Kernel power: Why the seeds of tamarind, the ‘date of India’, pack a punch

The small, brown seeds of tamarind are not just a rich source of protein but also versatile in use beyond food items 

By Vibha Varshney
Published: Saturday 18 March 2023
Dal vadas
Dal vadas made from tamarind kernel flour are crispier than those made from lentils like black gram (Photograph: Vibha Varshney) Dal vadas made from tamarind kernel flour are crispier than those made from lentils like black gram (Photograph: Vibha Varshney)

Every time I buy tamarind, my mother reminisces about how this sour pod-like fruit was a rare commodity in her village in western Uttar Pradesh. As a child, after eating the sweet pulp of the ripe pod, she would even consume the seeds — after roasting them overnight on the hot ashes of a chulha (stove).

The flat, glossy brown seeds of tamarind (Tamarindus indica) have a somewhat almond-like taste, with a tinge of bitterness. Raw seeds are slightly more bitter and difficult to chew because of a hard coating that encases the kernel.

Hence roasting on the stove, like my mother did, has been the traditional method of preparing the seeds, after which they are gently pounded on in a mortar and pestle so that the broken coat can be removed. Modern households, however, avoid the cumbersome process of preparing the seeds and opt for kernel flour that is easily available in the market.

Tamarind seeds are a part of many popular recipes, especially in southern India. In Karnataka, where the fruit is called hunase, the roasted kernels are soaked in buttermilk and salt for a day to soften them, so that they can be easily consumed as a snack.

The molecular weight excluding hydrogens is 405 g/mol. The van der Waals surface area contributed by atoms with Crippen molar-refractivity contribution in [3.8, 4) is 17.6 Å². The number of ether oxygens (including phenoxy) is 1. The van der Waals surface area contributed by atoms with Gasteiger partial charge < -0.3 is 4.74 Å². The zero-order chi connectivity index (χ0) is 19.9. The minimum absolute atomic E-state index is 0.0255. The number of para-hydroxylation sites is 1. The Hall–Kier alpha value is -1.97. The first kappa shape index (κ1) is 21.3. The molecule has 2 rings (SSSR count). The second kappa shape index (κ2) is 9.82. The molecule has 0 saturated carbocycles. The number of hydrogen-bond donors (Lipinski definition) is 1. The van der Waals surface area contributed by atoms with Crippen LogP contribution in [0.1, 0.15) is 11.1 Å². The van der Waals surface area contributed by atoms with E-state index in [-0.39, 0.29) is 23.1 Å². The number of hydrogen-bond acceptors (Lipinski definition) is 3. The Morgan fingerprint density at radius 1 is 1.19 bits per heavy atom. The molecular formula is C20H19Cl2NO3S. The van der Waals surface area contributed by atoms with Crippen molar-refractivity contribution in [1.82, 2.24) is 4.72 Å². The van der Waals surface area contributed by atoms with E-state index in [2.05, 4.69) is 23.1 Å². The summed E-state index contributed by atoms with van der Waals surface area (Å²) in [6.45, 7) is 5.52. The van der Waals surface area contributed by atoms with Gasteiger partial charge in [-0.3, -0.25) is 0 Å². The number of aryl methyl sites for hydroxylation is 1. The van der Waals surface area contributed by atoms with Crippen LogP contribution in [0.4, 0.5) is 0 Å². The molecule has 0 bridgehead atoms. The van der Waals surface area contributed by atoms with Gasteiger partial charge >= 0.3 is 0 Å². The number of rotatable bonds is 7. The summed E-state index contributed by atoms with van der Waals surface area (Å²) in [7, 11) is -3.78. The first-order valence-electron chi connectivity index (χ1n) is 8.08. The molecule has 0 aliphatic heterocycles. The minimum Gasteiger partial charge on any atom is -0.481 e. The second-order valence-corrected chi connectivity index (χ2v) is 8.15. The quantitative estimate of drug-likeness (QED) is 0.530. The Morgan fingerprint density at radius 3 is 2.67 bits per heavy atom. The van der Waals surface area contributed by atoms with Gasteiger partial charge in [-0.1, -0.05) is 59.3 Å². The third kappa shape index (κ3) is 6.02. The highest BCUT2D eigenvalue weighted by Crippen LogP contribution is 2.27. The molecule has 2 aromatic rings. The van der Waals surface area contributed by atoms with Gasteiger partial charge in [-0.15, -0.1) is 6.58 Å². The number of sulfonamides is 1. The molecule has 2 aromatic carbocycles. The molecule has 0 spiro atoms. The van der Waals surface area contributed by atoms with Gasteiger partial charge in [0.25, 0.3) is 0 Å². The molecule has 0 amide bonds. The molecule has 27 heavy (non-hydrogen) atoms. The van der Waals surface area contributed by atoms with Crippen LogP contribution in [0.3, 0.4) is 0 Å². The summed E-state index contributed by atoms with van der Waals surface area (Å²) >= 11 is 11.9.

In Maharashtra, tamarind or chinch seed flour is used to prepare dal vada, a fritter typically made from lentils. I have found that vadas made with this seed flour are crispier than those made just from urad or black gram. The versatile flour can be also used in baking or be simply added to roti dough to enrich it.

I also find the leaves of tamarind seedlings tasty. Instead of roasting the seeds, I plant them and wait for the young, sour leaves to add to dal and vegetable dishes.

Small but powerful

Tamarind seeds are a rich source of protein and amino acids. In a May 2010 study published in the International Journal of Current Microbiology and Applied Sciences, researchers from Bihar and Rajasthan analyse kernel flour prepared by roasting the seeds at 150°C for 15 minutes, and estimate that as much as 62.13 per cent is carbohydrate, 19.46 per cent of the kernel is protein and 2.32 per cent is fibre. The flour is rich in minerals such as calcium, magnesium, iron and potassium.

Also, in 2018, researchers with the Indian Institute of Technology, Roorkee, said a protein found in the seeds, called tamarind chitinase-like lectin, has antiviral properties and can potentially be used to develop a drug against chikungunya. Their study was published in the journal Virology.